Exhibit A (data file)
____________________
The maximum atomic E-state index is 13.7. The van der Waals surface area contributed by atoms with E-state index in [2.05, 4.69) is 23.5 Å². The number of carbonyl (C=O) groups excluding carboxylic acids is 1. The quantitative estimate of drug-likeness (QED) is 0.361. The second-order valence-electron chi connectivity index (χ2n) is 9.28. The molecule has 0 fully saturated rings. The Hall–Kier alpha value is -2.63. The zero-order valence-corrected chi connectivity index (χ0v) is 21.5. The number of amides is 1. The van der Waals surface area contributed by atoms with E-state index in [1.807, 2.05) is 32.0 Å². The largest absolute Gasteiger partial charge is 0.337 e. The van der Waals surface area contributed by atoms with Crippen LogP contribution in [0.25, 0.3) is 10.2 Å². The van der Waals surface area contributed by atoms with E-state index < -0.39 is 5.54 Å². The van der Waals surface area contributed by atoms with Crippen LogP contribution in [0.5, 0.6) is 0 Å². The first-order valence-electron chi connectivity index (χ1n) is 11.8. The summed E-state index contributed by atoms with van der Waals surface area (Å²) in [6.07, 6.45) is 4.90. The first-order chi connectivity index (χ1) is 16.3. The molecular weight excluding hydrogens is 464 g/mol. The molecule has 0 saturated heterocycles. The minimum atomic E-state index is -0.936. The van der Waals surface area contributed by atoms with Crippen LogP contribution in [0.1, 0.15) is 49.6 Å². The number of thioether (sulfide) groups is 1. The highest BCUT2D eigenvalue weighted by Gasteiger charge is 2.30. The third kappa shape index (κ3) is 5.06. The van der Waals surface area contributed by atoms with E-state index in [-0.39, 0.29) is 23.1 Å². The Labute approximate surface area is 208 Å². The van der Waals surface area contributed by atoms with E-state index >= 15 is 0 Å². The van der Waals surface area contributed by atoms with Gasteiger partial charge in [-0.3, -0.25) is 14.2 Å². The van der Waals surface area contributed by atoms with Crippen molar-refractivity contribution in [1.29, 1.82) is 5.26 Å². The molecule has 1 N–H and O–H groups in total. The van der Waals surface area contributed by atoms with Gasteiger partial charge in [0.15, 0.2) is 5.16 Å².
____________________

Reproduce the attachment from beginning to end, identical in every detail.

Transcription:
The maximum atomic E-state index is 13.7. The van der Waals surface area contributed by atoms with E-state index in [2.05, 4.69) is 23.5 Å². The number of carbonyl (C=O) groups excluding carboxylic acids is 1. The quantitative estimate of drug-likeness (QED) is 0.361. The second-order valence-electron chi connectivity index (χ2n) is 9.28. The molecule has 0 fully saturated rings. The Hall–Kier alpha value is -2.63. The zero-order valence-corrected chi connectivity index (χ0v) is 21.5. The number of amides is 1. The van der Waals surface area contributed by atoms with E-state index in [1.807, 2.05) is 32.0 Å². The largest absolute Gasteiger partial charge is 0.337 e. The van der Waals surface area contributed by atoms with Crippen LogP contribution in [0.25, 0.3) is 10.2 Å². The van der Waals surface area contributed by atoms with E-state index < -0.39 is 5.54 Å². The van der Waals surface area contributed by atoms with Crippen LogP contribution in [0.5, 0.6) is 0 Å². The first-order valence-electron chi connectivity index (χ1n) is 11.8. The summed E-state index contributed by atoms with van der Waals surface area (Å²) in [6.07, 6.45) is 4.90. The first-order chi connectivity index (χ1) is 16.3. The molecular weight excluding hydrogens is 464 g/mol. The molecule has 0 saturated heterocycles. The minimum atomic E-state index is -0.936. The van der Waals surface area contributed by atoms with Crippen LogP contribution in [0.1, 0.15) is 49.6 Å². The number of thioether (sulfide) groups is 1. The highest BCUT2D eigenvalue weighted by Gasteiger charge is 2.30. The third kappa shape index (κ3) is 5.06. The van der Waals surface area contributed by atoms with E-state index in [-0.39, 0.29) is 23.1 Å². The Labute approximate surface area is 208 Å². The van der Waals surface area contributed by atoms with E-state index >= 15 is 0 Å². The van der Waals surface area contributed by atoms with Gasteiger partial charge in [-0.3, -0.25) is 14.2 Å². The van der Waals surface area contributed by atoms with Crippen molar-refractivity contribution in [1.29, 1.82) is 5.26 Å². The molecule has 1 N–H and O–H groups in total. The van der Waals surface area contributed by atoms with Gasteiger partial charge in [0.15, 0.2) is 5.16 Å².